Denver Bar Association
September 2007
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7 Questions with Judge Deanell Reece Tacha on the American Inns of Court

by Matthew Crouch

Hon. Deanell Tacha is the Chief Judge of the U.S. Court of Appeals for the 10th Circuit and the president of the American Inns of Court. Her career in the law started as a White House Fellow in 1971 upon graduation from the University of Michigan Law School. While her law career started in the 1970s, Judge Tacha’s passion for the American Inns of Court (AIC) began when she became a judge in the late 1980s. Her zeal to help lawyers raise themselves to a higher level of civility, professionalism, ethics and integrity is evident in her continued work with the AIC. Judge Tacha’s enthusiasm for and dedication to the legal profession is infectious!

DD: What is your first recollection of the American Inns of Court?

Judge Tacha: My mentor, Jim Postma, came to me and said there was a group of lawyers and judges in Lawrence, Kan., talking about creating an Inn, as they were excited about the AIC’s model of professionalism and civility. A few years later, I was approached by fellow judges on the circuit bench, including Judge Higginbotham and Judge Wallace, who encouraged me to be part of the Inns. I’m still a Master of the Bench at my local Inn.

DD: What is the most important thing the AIC does?

Judge Tacha: In a few words, it brings lawyers and judges together in a common commitment to raising the level of professionalism, ethics, civility and legal excellence. By enhancing professional discourse and focusing on the rule of law, we further that commitment. Because of the growth and stratification of the profession, we have grown farther apart as lawyers and judges, and know each other less well. Fostering mutual trust and respect is therefore a challenge. The American Inns of Court raises the level and quality of interaction among lawyers and judges.

DD: What is your definition of the "rule of law"?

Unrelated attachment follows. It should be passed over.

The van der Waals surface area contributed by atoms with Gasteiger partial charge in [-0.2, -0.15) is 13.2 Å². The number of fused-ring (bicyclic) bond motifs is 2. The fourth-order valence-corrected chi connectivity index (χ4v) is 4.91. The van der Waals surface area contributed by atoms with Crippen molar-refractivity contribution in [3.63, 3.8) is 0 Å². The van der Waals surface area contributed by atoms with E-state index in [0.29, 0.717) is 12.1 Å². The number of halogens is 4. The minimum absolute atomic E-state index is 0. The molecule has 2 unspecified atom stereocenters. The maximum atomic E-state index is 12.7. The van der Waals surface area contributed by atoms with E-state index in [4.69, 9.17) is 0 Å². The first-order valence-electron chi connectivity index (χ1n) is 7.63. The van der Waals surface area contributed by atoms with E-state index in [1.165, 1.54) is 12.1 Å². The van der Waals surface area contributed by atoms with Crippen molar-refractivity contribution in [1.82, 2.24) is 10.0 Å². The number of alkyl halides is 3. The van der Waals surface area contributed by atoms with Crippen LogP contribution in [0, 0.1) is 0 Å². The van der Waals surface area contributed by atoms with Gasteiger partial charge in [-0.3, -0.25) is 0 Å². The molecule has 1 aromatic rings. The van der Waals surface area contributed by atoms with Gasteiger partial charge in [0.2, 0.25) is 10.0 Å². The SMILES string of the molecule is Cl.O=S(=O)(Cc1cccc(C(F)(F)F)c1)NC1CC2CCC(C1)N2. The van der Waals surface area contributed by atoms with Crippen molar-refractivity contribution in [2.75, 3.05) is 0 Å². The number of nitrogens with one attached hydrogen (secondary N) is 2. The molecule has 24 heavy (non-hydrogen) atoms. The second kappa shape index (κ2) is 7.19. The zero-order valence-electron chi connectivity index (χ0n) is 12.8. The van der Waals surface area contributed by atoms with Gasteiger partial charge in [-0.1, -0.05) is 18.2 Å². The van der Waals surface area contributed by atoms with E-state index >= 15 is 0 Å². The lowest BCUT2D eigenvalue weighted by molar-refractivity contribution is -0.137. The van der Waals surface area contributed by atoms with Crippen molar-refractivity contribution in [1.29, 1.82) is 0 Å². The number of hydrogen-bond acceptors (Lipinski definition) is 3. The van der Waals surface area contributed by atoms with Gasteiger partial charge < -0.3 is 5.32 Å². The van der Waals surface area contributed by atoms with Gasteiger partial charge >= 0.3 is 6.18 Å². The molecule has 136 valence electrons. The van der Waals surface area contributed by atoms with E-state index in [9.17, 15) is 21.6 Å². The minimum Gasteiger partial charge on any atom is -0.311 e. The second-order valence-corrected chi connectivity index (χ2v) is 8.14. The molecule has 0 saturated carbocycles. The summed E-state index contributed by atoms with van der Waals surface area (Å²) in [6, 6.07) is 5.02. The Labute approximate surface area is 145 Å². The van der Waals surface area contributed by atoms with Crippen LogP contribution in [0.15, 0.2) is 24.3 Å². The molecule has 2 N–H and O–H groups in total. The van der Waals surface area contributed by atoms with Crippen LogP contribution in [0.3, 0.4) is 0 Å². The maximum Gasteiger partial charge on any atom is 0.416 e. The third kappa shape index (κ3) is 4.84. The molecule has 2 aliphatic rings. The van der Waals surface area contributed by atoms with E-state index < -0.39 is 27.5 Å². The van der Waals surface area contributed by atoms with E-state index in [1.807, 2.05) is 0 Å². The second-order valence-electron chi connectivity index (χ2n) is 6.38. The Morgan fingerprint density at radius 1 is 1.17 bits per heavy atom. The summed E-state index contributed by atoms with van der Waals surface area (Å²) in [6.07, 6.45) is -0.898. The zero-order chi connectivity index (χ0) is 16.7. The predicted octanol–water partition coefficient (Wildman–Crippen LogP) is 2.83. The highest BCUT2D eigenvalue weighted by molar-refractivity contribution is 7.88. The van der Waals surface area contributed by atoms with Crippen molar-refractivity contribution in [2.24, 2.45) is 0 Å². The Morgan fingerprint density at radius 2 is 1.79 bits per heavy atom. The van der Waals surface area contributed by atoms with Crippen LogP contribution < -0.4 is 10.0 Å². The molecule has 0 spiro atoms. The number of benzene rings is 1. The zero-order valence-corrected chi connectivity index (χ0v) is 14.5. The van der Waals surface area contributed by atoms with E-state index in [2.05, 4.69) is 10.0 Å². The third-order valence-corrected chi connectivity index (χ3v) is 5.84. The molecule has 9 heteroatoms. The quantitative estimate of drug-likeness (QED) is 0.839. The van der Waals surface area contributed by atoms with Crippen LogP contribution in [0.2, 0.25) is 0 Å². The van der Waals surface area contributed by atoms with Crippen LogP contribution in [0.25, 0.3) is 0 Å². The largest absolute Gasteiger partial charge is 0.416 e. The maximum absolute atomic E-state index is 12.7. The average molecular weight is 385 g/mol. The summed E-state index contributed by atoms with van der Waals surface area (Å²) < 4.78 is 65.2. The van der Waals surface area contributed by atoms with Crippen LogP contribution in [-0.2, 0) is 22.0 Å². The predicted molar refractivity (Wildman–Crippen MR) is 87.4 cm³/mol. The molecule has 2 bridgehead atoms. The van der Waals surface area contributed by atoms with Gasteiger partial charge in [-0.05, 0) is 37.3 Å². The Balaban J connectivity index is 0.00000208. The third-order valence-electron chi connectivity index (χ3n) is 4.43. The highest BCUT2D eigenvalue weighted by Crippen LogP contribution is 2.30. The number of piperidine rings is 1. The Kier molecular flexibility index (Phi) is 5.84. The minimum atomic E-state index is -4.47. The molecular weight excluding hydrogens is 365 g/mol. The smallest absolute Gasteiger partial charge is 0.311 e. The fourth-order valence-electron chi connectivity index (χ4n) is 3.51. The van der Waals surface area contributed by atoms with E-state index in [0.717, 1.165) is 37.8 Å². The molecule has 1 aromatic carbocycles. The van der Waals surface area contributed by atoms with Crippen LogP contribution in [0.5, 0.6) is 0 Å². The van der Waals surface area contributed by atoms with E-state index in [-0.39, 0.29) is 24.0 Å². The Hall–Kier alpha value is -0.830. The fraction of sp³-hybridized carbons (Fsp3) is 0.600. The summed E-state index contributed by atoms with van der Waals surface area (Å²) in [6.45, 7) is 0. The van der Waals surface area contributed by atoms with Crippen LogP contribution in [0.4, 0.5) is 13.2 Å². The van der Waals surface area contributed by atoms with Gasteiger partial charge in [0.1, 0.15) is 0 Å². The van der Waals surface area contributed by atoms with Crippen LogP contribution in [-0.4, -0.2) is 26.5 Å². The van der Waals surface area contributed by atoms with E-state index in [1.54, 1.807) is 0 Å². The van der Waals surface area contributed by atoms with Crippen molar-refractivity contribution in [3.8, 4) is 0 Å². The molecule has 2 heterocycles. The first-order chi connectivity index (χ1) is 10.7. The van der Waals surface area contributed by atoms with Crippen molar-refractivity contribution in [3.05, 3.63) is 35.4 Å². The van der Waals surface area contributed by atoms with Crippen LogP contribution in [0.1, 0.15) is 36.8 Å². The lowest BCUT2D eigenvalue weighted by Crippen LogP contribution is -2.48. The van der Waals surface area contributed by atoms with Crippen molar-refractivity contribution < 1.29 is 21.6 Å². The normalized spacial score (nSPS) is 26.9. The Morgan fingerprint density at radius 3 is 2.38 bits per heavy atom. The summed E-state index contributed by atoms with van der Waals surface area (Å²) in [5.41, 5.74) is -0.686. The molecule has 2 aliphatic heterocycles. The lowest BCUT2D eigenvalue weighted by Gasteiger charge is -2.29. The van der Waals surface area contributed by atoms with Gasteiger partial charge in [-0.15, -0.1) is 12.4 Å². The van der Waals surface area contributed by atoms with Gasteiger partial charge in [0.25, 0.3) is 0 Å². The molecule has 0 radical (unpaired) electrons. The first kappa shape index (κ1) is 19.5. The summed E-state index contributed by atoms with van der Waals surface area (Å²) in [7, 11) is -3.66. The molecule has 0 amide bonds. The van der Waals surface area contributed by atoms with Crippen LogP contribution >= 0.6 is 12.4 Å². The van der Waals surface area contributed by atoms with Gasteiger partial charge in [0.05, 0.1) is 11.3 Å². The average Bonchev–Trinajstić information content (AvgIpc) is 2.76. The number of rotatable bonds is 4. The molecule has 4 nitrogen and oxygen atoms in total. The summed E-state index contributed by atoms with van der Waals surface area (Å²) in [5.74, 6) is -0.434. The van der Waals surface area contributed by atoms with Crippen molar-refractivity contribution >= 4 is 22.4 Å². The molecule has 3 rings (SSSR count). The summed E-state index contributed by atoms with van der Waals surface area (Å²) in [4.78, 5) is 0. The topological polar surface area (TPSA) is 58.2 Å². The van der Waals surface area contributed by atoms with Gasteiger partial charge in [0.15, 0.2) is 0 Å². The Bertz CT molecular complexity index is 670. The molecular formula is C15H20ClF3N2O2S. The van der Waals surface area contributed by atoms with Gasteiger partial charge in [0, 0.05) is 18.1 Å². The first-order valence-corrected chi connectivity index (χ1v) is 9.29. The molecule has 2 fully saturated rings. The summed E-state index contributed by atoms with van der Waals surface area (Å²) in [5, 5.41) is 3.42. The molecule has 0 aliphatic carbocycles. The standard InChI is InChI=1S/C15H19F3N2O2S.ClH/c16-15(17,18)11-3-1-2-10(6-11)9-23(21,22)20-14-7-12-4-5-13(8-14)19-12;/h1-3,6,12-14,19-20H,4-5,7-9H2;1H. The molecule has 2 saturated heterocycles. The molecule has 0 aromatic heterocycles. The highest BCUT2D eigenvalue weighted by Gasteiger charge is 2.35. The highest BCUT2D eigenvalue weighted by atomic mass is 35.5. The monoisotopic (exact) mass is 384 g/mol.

Judge Tacha: There are many definitions, but I believe the key characteristics include an independent Bench and Bar not influenced by partisan leaders or the political winds of the time. The rule of law also depends on a certain and open legal system, in which the law is transparent and people are educated openly and honestly about the law and how it is administered. It is fairly obvious that, in many parts of the world where there is no transparency, there is no rule of law. In addition, there must be equal access to justice: if you have a cause of action or a legally cognizable claim, the courts should be open to you. Criminal law in particular must be evenly and justly administered.

DD: One of the goals of the AIC is to preserve the heritage of the legal system. What is "legal heritage" to you?

Judge Tacha: Legal heritage is everything to me. It reminds me that my work is part of a long history. Although legal heritage means many things, it certainly means tradition. For example, we trace important parts of our tradition to the Magna Carta, which protected certain individual rights from the excesses of government. And an animating force in this nation is the principle that the people are sovereign. It is essential to the rule of law that the legal profession be committed to these traditional ideals.

DD: What are the challenges AIC members face today?

Judge Tacha: It is so easy to be engrossed in day-to-day courtroom judging — the pressure of the work and deadlines — that we don’t always step back. We should get involved in the profession, here and around the world, especially the free world. The history of the legal profession is one of incredible sacrifice, and we need to be continually energized by the complexity and ideals of our legal system.

DD: What can attorneys expect if they join a local Inn?

Judge Tacha: Expect to be very involved. Be involved with the pupillage teams, at the meetings and outside the meetings. Interaction and professionalism are about mutual trust. When you join an Inn, the reward is becoming better-acquainted with others across the profession. And, remember, mentoring operates in all directions; it is not just older lawyers mentoring younger lawyers. I remember one time, when I was flying home late, I was tired but I still went to my local Inn’s meeting. There, a group of young lawyers gave a wonderful presentation on privilege and the ethical questions involving e-discovery. They mentored me!

DD: What is your favorite law and why?

Judge Tacha: Now there is an interesting question. I think the Constitution is the most brilliant and idealistic document in the history of civilized society. I think of the great personal sacrifice of the drafters and of the ongoing presence of enduring values. It strikes me as nothing short of genius. There have been so few amendments because we rarely reach a point in this country where we need to amend it.


Matthew Crouch is an associate attorney at Riggs, Abney, Neal, Turpen, Orbison & Lewis. He can be reached at (303) 298-7392.


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